Dimensions of blades
I recently completed a job that was a bit different from the usual ones. The client supplied his blade, I was to polish it and fit it with a koshirae (set). The blade was roughly half the size of my swords in terms of massiveness. Similarly, most of the swords, from the serial production of various companies, often have subtle blades that do not match the parameters of a new sword.
This is probably due to the fact that antique swords, which are often very "tired", are used as a template for the production of the blade. Therefore, in the following lines we will describe the differences between old and new blades, more precisely used, repeatedly repaired and newly made swords.
It is probably impossible to describe with millimetre precision what the dimensions of the newly made sword should be. Certainly the type of blade (historical period) must also be taken into account. Here, there are considerable differences in shape, which were influenced by the way the sword was used. The description is therefore rather indicative.
Width and thickness of the blade.
The width at the tang (nakago) between the tips of the blade fit (hamachi) and the spine fit (munemachi) is called motohaba, and the thickness is called motokassane. In the area in front of the tip (kissaki), the dimension between the back (mune) and the blade (ha) is sakihaba and the blade thickness is sakikassane. For the ratio between the dimensions at the tip and the fit in front of the nakago, the approximate rule is 70% at the tip to 100% machi. This applies to both dimensions, width and thickness (kassane). The blade therefore narrows towards the tip by about 30%.This rule is not a dogma. Some swordmakers, for example, make blades that have the same kassane along the entire length.
At present I usually make blades with the following dimensions. Length approx. 76 cm, motohaba 34 mm, sakihaba 25-27 mm, motokassane 8 mm, sakikassane 6-7 mm.
These dimensions are for commonly made swords at the upper maximum.
The height of the hamachi and monemachi mount is approx. 2.5 mm. This dimension is good to observe in antique blades. it is clearly visible here how the restoration of the blade resulted in lowering of both settings. The hamachi is often considerably lower than the munemachi, even though they are the same height on a newly made sword. The reason is simple. With use, the wear on the blade was much more pronounced than on the spine. If the blade underwent several major repairs, such as the removal of teeth after combat (hakobore), it happened that the hamachi disappeared completely and the blade line transitioned smoothly into the nakago. Of course, it was necessary for the hamon line to reach a sufficient height so that it was maintained at least at a minimum height along the entire length of the blade.
In order not to grind the hamachi too quickly, part of the blade in about the first fifth behind the hamachi is blunt, more precisely the blade is flat (about 1-2 mm) During the first repairs the blade is narrowed in the part near the tip (monouchi), the ubuha is also thinned but the hamachi is not reduced. After a few repairs the ubuha disappears and the blade is sharp along its entire length. However, the proportions of the dimensions have already changed in this state. Compared to the new blade, the modified blade is significantly narrower in the direction of the tip. It thus acquires a very elegant shape, in contrast to the more robust shape at the beginning of its career. The specific shape changes caused by the repairs are of course dependent on the degree and type of damage (e.g. the location of the broken teeth).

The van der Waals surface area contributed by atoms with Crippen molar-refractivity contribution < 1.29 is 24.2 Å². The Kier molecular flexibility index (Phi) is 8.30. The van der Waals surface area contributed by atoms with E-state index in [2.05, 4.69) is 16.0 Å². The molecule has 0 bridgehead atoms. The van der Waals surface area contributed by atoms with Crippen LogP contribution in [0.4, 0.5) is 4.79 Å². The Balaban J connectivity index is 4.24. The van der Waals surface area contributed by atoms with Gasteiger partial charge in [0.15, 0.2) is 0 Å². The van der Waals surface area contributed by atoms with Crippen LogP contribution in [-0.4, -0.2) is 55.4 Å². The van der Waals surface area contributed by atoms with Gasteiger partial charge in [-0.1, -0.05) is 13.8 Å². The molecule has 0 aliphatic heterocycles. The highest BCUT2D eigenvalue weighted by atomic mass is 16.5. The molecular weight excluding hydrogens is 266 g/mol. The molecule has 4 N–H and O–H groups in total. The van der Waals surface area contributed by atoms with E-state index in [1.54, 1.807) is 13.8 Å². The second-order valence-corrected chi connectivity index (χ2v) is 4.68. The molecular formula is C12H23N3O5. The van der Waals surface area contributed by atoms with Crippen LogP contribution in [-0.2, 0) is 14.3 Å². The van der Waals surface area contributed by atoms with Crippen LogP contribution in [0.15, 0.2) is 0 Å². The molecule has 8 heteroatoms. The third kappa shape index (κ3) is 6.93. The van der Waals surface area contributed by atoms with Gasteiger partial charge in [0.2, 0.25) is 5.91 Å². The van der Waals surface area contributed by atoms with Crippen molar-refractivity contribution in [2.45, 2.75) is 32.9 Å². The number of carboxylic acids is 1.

It is a dimension indicating the curvature (bulge) of the area between the blade and the central rib (shinogi), or the blade and the edge of the spine in hira - zukuri blades. This area is ideally in the shape of a regular lens. The size of this dimension (niku) has a direct influence on the blade's characteristics. It influences the blade's ability to cut and resist tooth breakage. The flatter the hiranic, the narrower the wedge that the blade surfaces create, and thus the sharper the sword. On the other hand, however, the resistance of the blade to punctures is lower. On the other hand, with a massive hiraniku, the blade is more resistant, but the sharpness is not as pronounced as in the previous case. For a newly made sword, it depends on the manufacturer how the nick will be shaped. I decide according to the purpose for which the sword is intended. If the customer intends to use it for tameshigiri and chopping straw, the niku is usually less pronounced than on a blade with which he does not intend to do the chopping. From my point of view, it is somewhat unfortunate that a large number of those who practice various forms of Japanese swordsmanship prefer swords that are very light and very sharp. To make a 76 cm long blade with the parameters mentioned in the previous paragraphs, while weighing 800g, is actually to make an already tired blade with an almost flat hiraniko. If such a sword were to go through actual combat, where it would have to cut through pieces of armour and clash with other swords, it would probably be useless afterwards. Some mass-produced swords have no hiratic and the surfaces forming the blade are completely flat. The serrations on such a razor-sharp blade then break off even when chopping dry straw. However, polishing a flat surface is easier than polishing a pronounced lens, especially while maintaining shinogi. This is probably also the reason why this type of blade is chosen for some of these swords. Returning to the changes in shape by wear, however, a newly made sword has more hiranic than its repaired successor.